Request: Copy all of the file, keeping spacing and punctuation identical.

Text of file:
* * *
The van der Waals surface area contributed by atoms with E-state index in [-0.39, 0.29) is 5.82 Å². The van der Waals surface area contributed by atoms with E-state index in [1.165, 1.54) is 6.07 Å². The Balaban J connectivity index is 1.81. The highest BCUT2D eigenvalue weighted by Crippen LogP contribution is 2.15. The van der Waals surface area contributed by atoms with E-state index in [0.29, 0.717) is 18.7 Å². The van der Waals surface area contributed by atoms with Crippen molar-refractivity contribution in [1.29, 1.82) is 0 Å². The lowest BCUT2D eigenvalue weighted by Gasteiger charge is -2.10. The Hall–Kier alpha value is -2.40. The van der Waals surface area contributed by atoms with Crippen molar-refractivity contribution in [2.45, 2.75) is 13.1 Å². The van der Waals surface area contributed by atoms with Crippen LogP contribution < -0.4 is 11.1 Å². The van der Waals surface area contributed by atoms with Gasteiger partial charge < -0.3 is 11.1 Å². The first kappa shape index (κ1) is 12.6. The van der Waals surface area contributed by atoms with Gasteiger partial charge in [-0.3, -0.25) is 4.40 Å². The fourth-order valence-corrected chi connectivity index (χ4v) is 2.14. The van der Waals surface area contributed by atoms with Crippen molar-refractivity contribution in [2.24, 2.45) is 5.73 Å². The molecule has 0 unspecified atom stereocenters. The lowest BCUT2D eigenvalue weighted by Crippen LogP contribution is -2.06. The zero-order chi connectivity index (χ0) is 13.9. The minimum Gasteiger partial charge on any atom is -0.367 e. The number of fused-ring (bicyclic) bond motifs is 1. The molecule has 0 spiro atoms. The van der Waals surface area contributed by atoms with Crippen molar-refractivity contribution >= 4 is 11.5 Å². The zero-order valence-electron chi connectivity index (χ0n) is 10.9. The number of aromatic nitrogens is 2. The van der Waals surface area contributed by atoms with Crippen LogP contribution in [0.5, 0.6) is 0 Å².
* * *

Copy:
The van der Waals surface area contributed by atoms with E-state index in [-0.39, 0.29) is 5.82 Å². The van der Waals surface area contributed by atoms with E-state index in [1.165, 1.54) is 6.07 Å². The Balaban J connectivity index is 1.81. The highest BCUT2D eigenvalue weighted by Crippen LogP contribution is 2.15. The van der Waals surface area contributed by atoms with E-state index in [0.29, 0.717) is 18.7 Å². The van der Waals surface area contributed by atoms with Crippen molar-refractivity contribution in [1.29, 1.82) is 0 Å². The lowest BCUT2D eigenvalue weighted by Gasteiger charge is -2.10. The Hall–Kier alpha value is -2.40. The van der Waals surface area contributed by atoms with Crippen molar-refractivity contribution in [2.45, 2.75) is 13.1 Å². The van der Waals surface area contributed by atoms with Crippen LogP contribution < -0.4 is 11.1 Å². The van der Waals surface area contributed by atoms with Gasteiger partial charge < -0.3 is 11.1 Å². The first kappa shape index (κ1) is 12.6. The van der Waals surface area contributed by atoms with Gasteiger partial charge in [-0.3, -0.25) is 4.40 Å². The fourth-order valence-corrected chi connectivity index (χ4v) is 2.14. The van der Waals surface area contributed by atoms with Crippen molar-refractivity contribution in [2.24, 2.45) is 5.73 Å². The molecule has 0 unspecified atom stereocenters. The lowest BCUT2D eigenvalue weighted by Crippen LogP contribution is -2.06. The zero-order chi connectivity index (χ0) is 13.9. The minimum Gasteiger partial charge on any atom is -0.367 e. The number of fused-ring (bicyclic) bond motifs is 1. The molecule has 0 spiro atoms. The van der Waals surface area contributed by atoms with Crippen molar-refractivity contribution >= 4 is 11.5 Å². The zero-order valence-electron chi connectivity index (χ0n) is 10.9. The number of aromatic nitrogens is 2. The van der Waals surface area contributed by atoms with Crippen LogP contribution in [0.5, 0.6) is 0 Å².